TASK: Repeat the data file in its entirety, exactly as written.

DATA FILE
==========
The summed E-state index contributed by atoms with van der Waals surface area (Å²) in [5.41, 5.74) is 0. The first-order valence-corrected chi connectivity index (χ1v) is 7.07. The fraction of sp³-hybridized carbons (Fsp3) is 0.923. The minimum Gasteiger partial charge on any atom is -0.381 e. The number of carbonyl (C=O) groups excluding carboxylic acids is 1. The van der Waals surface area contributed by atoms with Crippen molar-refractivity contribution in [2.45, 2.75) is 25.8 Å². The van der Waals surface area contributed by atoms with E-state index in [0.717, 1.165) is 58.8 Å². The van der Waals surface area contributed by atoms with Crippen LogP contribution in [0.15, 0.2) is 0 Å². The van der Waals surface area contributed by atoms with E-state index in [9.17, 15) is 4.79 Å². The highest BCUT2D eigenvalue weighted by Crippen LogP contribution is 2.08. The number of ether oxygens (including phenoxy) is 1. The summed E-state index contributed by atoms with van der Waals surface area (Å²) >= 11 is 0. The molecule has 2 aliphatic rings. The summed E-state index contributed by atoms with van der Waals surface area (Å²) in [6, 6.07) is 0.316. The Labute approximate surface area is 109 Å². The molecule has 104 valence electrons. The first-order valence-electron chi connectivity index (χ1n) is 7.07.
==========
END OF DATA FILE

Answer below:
The summed E-state index contributed by atoms with van der Waals surface area (Å²) in [5.41, 5.74) is 0. The first-order valence-corrected chi connectivity index (χ1v) is 7.07. The fraction of sp³-hybridized carbons (Fsp3) is 0.923. The minimum Gasteiger partial charge on any atom is -0.381 e. The number of carbonyl (C=O) groups excluding carboxylic acids is 1. The van der Waals surface area contributed by atoms with Crippen molar-refractivity contribution in [2.45, 2.75) is 25.8 Å². The van der Waals surface area contributed by atoms with E-state index in [0.717, 1.165) is 58.8 Å². The van der Waals surface area contributed by atoms with Crippen LogP contribution in [0.15, 0.2) is 0 Å². The van der Waals surface area contributed by atoms with E-state index in [9.17, 15) is 4.79 Å². The highest BCUT2D eigenvalue weighted by Crippen LogP contribution is 2.08. The number of ether oxygens (including phenoxy) is 1. The summed E-state index contributed by atoms with van der Waals surface area (Å²) >= 11 is 0. The molecule has 2 aliphatic rings. The summed E-state index contributed by atoms with van der Waals surface area (Å²) in [6, 6.07) is 0.316. The Labute approximate surface area is 109 Å². The molecule has 104 valence electrons. The first-order valence-electron chi connectivity index (χ1n) is 7.07.